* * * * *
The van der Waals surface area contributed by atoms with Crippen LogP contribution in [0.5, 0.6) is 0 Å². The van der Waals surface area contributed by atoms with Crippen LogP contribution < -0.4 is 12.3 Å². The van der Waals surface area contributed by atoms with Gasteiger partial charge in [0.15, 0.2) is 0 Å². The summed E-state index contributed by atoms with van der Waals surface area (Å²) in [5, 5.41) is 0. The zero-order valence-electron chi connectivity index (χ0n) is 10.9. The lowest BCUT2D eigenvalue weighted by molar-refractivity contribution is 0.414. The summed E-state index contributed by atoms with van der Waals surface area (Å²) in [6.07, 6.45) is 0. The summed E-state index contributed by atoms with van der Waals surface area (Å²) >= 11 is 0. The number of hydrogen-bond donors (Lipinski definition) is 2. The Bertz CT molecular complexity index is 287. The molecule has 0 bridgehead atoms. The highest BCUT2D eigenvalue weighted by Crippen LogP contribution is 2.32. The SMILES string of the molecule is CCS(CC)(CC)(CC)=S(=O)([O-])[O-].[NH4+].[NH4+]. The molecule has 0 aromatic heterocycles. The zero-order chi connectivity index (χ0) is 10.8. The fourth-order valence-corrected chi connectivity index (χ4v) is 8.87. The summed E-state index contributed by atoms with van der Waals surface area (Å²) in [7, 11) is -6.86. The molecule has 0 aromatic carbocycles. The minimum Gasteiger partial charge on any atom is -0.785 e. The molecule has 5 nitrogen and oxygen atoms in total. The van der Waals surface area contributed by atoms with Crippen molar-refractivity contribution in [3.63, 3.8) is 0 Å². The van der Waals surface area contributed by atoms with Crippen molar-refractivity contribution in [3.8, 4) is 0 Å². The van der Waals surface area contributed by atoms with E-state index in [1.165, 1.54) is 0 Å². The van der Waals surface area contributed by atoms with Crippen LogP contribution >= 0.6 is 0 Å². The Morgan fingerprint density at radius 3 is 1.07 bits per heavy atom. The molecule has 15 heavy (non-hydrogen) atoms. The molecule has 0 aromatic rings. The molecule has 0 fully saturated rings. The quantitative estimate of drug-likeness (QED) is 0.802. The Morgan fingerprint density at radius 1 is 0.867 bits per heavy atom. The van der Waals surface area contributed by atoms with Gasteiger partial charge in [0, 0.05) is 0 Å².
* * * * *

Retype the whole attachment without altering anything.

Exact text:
The van der Waals surface area contributed by atoms with Crippen LogP contribution in [0.5, 0.6) is 0 Å². The van der Waals surface area contributed by atoms with Crippen LogP contribution < -0.4 is 12.3 Å². The van der Waals surface area contributed by atoms with Gasteiger partial charge in [0.15, 0.2) is 0 Å². The summed E-state index contributed by atoms with van der Waals surface area (Å²) in [5, 5.41) is 0. The zero-order valence-electron chi connectivity index (χ0n) is 10.9. The lowest BCUT2D eigenvalue weighted by molar-refractivity contribution is 0.414. The summed E-state index contributed by atoms with van der Waals surface area (Å²) in [6.07, 6.45) is 0. The summed E-state index contributed by atoms with van der Waals surface area (Å²) >= 11 is 0. The number of hydrogen-bond donors (Lipinski definition) is 2. The Bertz CT molecular complexity index is 287. The molecule has 0 bridgehead atoms. The highest BCUT2D eigenvalue weighted by Crippen LogP contribution is 2.32. The SMILES string of the molecule is CCS(CC)(CC)(CC)=S(=O)([O-])[O-].[NH4+].[NH4+]. The molecule has 0 aromatic heterocycles. The zero-order chi connectivity index (χ0) is 10.8. The fourth-order valence-corrected chi connectivity index (χ4v) is 8.87. The summed E-state index contributed by atoms with van der Waals surface area (Å²) in [7, 11) is -6.86. The molecule has 0 aromatic carbocycles. The minimum Gasteiger partial charge on any atom is -0.785 e. The molecule has 5 nitrogen and oxygen atoms in total. The van der Waals surface area contributed by atoms with Crippen molar-refractivity contribution in [3.63, 3.8) is 0 Å². The van der Waals surface area contributed by atoms with Crippen molar-refractivity contribution in [3.8, 4) is 0 Å². The van der Waals surface area contributed by atoms with E-state index in [1.165, 1.54) is 0 Å². The van der Waals surface area contributed by atoms with Crippen LogP contribution >= 0.6 is 0 Å². The Morgan fingerprint density at radius 3 is 1.07 bits per heavy atom. The molecule has 15 heavy (non-hydrogen) atoms. The molecule has 0 aromatic rings. The molecule has 0 fully saturated rings. The quantitative estimate of drug-likeness (QED) is 0.802. The Morgan fingerprint density at radius 1 is 0.867 bits per heavy atom. The van der Waals surface area contributed by atoms with Gasteiger partial charge in [0, 0.05) is 0 Å².